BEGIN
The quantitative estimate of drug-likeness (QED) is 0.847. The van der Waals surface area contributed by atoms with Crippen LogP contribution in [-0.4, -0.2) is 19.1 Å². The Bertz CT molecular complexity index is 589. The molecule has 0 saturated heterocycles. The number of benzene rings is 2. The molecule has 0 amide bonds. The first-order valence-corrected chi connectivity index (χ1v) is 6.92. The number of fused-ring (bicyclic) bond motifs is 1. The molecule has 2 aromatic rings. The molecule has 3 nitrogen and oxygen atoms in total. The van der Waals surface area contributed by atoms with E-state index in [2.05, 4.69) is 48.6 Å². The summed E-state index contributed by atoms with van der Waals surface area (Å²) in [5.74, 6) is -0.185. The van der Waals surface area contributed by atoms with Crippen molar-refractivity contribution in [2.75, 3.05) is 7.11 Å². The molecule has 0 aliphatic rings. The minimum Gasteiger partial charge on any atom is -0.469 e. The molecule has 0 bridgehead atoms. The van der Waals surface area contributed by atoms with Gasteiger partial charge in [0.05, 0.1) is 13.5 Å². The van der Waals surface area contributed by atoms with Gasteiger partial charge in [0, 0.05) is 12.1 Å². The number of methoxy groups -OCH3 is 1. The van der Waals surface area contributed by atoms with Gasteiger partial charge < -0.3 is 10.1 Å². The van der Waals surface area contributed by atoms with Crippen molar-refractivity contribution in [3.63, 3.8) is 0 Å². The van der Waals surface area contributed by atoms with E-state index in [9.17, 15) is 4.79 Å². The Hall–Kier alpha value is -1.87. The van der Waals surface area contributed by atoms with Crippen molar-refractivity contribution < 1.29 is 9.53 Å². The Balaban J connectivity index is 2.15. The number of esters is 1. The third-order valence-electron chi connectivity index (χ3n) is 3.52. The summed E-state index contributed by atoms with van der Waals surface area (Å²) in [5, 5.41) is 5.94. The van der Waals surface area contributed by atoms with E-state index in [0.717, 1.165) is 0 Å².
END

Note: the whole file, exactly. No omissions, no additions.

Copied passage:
The quantitative estimate of drug-likeness (QED) is 0.847. The van der Waals surface area contributed by atoms with Crippen LogP contribution in [-0.4, -0.2) is 19.1 Å². The Bertz CT molecular complexity index is 589. The molecule has 0 saturated heterocycles. The number of benzene rings is 2. The molecule has 0 amide bonds. The first-order valence-corrected chi connectivity index (χ1v) is 6.92. The number of fused-ring (bicyclic) bond motifs is 1. The molecule has 2 aromatic rings. The molecule has 3 nitrogen and oxygen atoms in total. The van der Waals surface area contributed by atoms with E-state index in [2.05, 4.69) is 48.6 Å². The summed E-state index contributed by atoms with van der Waals surface area (Å²) in [5.74, 6) is -0.185. The van der Waals surface area contributed by atoms with Crippen molar-refractivity contribution in [2.75, 3.05) is 7.11 Å². The molecule has 0 aliphatic rings. The minimum Gasteiger partial charge on any atom is -0.469 e. The molecule has 0 bridgehead atoms. The van der Waals surface area contributed by atoms with Gasteiger partial charge in [0.05, 0.1) is 13.5 Å². The van der Waals surface area contributed by atoms with Gasteiger partial charge in [0, 0.05) is 12.1 Å². The number of methoxy groups -OCH3 is 1. The van der Waals surface area contributed by atoms with Gasteiger partial charge < -0.3 is 10.1 Å². The van der Waals surface area contributed by atoms with Crippen molar-refractivity contribution in [3.63, 3.8) is 0 Å². The van der Waals surface area contributed by atoms with E-state index in [9.17, 15) is 4.79 Å². The Hall–Kier alpha value is -1.87. The van der Waals surface area contributed by atoms with Crippen molar-refractivity contribution < 1.29 is 9.53 Å². The Balaban J connectivity index is 2.15. The number of esters is 1. The third-order valence-electron chi connectivity index (χ3n) is 3.52. The summed E-state index contributed by atoms with van der Waals surface area (Å²) in [5, 5.41) is 5.94. The van der Waals surface area contributed by atoms with E-state index in [0.717, 1.165) is 0 Å².